Suddenly I had seen this Boyo in a new light. Dogs like him aren‘t found under gooseberry bushes and I should keep him. And I did so for many, many, years. He got me into scrapes; he did some terrible things but he became the apple of my eye. I shall tell you more as the weeks go by.


R D D.
 

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Hehe can't wait to hear more.
 

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I love your stories!! A whole tire as a toy!! Too cute-I can just see it! :)
 

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Discussion Starter #5
Ducko makes his presence felt.

Well, I told you all how Ducko managed to wheedle his way into the family. The tyre suspended from a branch of a tree in the garden proved to be a big success. Whenever something wound Ducko up, he would rush to his tyre and give it a pull and a shake. As I said, it had to be a van sized tyre because a car tyre would have been torn to shreds pretty quickly. A few holes appeared in the tyre but who was counting? The tyre wasn’t going back on the pick up anyway.


Ducko quickly came to feel that this doggie household was where he wanted to live but he was the newcomer. Our Rottweiler bitch made sure he was kept in his rightful place ie at the bottom of the pile However my faithful little terrier Samson - a Cairn had a much bigger problem. Luckily he had been used to living with two Rotties and to a Scotsman, size doesn’t matter, it is bravado that counts. But Ducko was not really a threat anyway because I suspect he knew that if he put a foot wrong then I might pass him on. So he bided his time waiting for the right opportunity.


The big issue with dogs is where they are rated with the master of the house. Now Perko as a bitch thought that my wife being another female was the Mistress of the household. Well so be it - but Mistresses have Masters and that was me. Samson reckoned that the best place in the house was in the Master’s big rocking chair - the Old Man’s seat for the evening. Sam could just about manage to squeeze in between the arm and the Old Man. Such a position had some big advantages: it was snug, it was warm, it was by the fire and in front of the TV. The only problem was that the Old Man keep getting up and down. If only he would snooze all would be well. Sadly females don’t really approve of males snoozing so there is always a constant stream of reasons as to why the Old Man has to get up and in doing so disturb Sam. Ducko of course had noticed all this palaver. So it was only a question of time before he made his move.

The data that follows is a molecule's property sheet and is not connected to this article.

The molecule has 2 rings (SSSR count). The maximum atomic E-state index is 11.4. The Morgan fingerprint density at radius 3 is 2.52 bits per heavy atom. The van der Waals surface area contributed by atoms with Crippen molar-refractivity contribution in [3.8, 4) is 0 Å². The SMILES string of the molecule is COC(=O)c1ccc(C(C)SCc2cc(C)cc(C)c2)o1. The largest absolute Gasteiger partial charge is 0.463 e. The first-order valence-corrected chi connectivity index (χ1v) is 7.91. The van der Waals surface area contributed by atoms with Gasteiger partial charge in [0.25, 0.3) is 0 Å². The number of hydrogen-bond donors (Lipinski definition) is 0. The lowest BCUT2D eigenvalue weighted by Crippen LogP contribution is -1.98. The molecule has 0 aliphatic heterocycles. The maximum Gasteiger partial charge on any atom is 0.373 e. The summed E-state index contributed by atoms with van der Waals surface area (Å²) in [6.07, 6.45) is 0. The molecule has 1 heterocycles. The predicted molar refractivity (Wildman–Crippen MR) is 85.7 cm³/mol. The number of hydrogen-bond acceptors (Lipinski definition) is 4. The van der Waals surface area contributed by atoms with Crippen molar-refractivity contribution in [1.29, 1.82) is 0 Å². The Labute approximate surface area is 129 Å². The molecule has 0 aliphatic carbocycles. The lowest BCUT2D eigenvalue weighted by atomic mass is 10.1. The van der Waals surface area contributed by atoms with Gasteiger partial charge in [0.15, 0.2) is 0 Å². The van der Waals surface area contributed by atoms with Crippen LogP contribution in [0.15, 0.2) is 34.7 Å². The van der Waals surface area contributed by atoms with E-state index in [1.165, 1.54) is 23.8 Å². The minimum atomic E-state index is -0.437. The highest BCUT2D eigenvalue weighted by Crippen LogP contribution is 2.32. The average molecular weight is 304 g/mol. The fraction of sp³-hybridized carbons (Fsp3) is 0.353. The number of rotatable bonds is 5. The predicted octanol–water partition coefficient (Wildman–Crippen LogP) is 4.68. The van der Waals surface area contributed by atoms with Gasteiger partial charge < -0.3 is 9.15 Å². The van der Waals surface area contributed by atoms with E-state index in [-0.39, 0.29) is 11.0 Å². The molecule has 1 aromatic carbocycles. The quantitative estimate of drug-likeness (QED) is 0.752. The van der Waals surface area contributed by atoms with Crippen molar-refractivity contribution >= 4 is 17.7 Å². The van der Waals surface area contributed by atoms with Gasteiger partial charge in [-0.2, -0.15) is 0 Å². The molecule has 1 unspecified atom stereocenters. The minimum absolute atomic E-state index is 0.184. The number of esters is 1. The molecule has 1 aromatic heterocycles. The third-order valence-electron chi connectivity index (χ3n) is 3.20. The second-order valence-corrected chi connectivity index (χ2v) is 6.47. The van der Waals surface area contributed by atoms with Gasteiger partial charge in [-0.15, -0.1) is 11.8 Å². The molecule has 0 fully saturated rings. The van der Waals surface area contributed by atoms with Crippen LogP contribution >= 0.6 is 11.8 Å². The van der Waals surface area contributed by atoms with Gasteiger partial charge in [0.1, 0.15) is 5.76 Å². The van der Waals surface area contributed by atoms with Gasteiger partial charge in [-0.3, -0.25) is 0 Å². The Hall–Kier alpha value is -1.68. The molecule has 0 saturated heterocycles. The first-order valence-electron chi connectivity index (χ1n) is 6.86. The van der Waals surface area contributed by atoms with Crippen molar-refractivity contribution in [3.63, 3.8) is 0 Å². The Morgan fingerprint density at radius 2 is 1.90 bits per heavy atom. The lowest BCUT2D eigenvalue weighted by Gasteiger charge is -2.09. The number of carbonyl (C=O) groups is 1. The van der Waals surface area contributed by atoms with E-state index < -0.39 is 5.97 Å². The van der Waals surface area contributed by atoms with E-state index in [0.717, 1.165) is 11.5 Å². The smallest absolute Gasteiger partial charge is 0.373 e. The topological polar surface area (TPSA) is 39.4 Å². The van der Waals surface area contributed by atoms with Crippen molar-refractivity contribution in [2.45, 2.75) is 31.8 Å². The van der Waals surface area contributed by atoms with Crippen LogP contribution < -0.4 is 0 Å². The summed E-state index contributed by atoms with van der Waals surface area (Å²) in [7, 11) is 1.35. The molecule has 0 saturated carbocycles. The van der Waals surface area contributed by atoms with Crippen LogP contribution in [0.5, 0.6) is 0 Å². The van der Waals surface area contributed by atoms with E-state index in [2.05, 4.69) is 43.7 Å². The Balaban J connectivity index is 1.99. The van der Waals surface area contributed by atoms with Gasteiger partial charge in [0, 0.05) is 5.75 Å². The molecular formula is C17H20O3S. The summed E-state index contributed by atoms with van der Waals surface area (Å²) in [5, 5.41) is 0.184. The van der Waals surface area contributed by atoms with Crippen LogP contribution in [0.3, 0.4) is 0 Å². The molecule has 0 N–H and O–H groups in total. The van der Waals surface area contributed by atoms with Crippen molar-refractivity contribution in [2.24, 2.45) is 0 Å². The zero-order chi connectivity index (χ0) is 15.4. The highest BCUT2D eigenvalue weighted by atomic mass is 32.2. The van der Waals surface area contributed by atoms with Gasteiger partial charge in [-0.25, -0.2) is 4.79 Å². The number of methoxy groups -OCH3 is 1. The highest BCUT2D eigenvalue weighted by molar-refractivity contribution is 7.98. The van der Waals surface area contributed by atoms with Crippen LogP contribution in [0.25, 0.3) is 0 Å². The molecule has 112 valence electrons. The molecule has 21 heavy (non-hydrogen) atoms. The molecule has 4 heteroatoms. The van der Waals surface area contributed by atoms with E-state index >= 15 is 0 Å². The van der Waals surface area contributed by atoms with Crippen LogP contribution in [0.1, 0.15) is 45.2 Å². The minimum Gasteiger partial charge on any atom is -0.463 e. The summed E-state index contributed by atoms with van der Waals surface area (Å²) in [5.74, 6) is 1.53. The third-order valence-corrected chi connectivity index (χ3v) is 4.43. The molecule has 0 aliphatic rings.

One evening there was the Old Man gently getting ready for a snooze when suddenly there comes the call from Her Indoors to do something and up he gets. Ducko then saw the moment of opportunity and he took it. No, he didn’t push Sam out of his spot and by the time Sam had realized what was going on, Ducko was well established in the armchair, curled round, nose down, snoring as if asleep. Trouble was, there was no room left in the chair for the Old Man who finally came back from one of the inevitable chores. OK, the chair was being kept warm and at least Her Indoors could not pinch it. No one else would dare try - after all it was a bit hairy and a bit pongie but it did occupy the prime position in the room. It was the Master‘s chair in its rightful place. But what to do? Well of course, I strode up masterly and called out: “Oi! - get out of my chair“. At first Ducko pretended he hadn‘t heard. So I gave him the finger - again Ducko did not move. So there was nothing left - I had to poke Ducko out of the chair but somehow without upsetting Sam - after all there are some advantages in having a dog guard one’s chair. For a start it means the seat is always warm. Reluctantly Ducko got off, and I sat down, and Sam snuggled back down. But Ducko did not go far. He stood there looking up at me and I could see what was going through his head. I had a lap. Now large Staffies aren’t exactly lapdogs - they are a bit on the heavy and bulky side. Next minute - there was a spring and a shuffle and a plonk and I had a lapdog. The three males of the household were set for the evening. Snooze time.


Suddenly I realised there was advantage in this new set up. Obviously it would now be inappropriate for me to get up and do errands or answer the phone or - you name it- or to do whatever Her Indoors was asking for. More to the point, since I was buried under two dogs, there was good reason for me to call out and ask for a glass of wine, or the newspaper or my book or a sandwich or? or? or? or? So the whole idea worked out pretty well. Clever Ducko.


There was one problem in the new arrangement. If ever the front door bell went because a visitor had pushed the button - Ducko sprung up off his hind legs and rushed to the door barking : “Who is that?” - or some other less polite question. To spring up he launched himself off his hind legs which were of course on my lap. Now as most folks know that is the tender spot in a man’s anatomy. It was a good job we never got many visitors - still with a resident Rottie bitch and a Staffie - one perhaps knew why.